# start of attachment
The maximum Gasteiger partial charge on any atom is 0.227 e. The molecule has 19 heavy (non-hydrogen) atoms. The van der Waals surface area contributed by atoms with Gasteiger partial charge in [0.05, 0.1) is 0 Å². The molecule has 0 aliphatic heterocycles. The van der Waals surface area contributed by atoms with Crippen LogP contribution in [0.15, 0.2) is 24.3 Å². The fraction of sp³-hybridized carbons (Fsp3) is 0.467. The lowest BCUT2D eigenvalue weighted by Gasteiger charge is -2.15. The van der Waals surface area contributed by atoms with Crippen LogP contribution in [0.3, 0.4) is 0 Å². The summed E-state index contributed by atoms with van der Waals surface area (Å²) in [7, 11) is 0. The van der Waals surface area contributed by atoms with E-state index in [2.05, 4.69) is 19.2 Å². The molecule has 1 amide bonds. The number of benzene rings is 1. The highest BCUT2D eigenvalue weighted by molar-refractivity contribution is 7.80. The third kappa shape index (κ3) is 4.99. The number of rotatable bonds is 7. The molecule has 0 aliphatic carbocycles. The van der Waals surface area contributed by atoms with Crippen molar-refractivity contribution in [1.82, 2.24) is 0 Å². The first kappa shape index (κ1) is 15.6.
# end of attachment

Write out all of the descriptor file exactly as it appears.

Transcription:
The maximum Gasteiger partial charge on any atom is 0.227 e. The molecule has 19 heavy (non-hydrogen) atoms. The van der Waals surface area contributed by atoms with Gasteiger partial charge in [0.05, 0.1) is 0 Å². The molecule has 0 aliphatic heterocycles. The van der Waals surface area contributed by atoms with Crippen LogP contribution in [0.15, 0.2) is 24.3 Å². The fraction of sp³-hybridized carbons (Fsp3) is 0.467. The lowest BCUT2D eigenvalue weighted by Gasteiger charge is -2.15. The van der Waals surface area contributed by atoms with Crippen LogP contribution in [0.3, 0.4) is 0 Å². The summed E-state index contributed by atoms with van der Waals surface area (Å²) in [7, 11) is 0. The van der Waals surface area contributed by atoms with E-state index in [2.05, 4.69) is 19.2 Å². The molecule has 1 amide bonds. The number of benzene rings is 1. The highest BCUT2D eigenvalue weighted by molar-refractivity contribution is 7.80. The third kappa shape index (κ3) is 4.99. The number of rotatable bonds is 7. The molecule has 0 aliphatic carbocycles. The van der Waals surface area contributed by atoms with Crippen molar-refractivity contribution in [1.82, 2.24) is 0 Å². The first kappa shape index (κ1) is 15.6.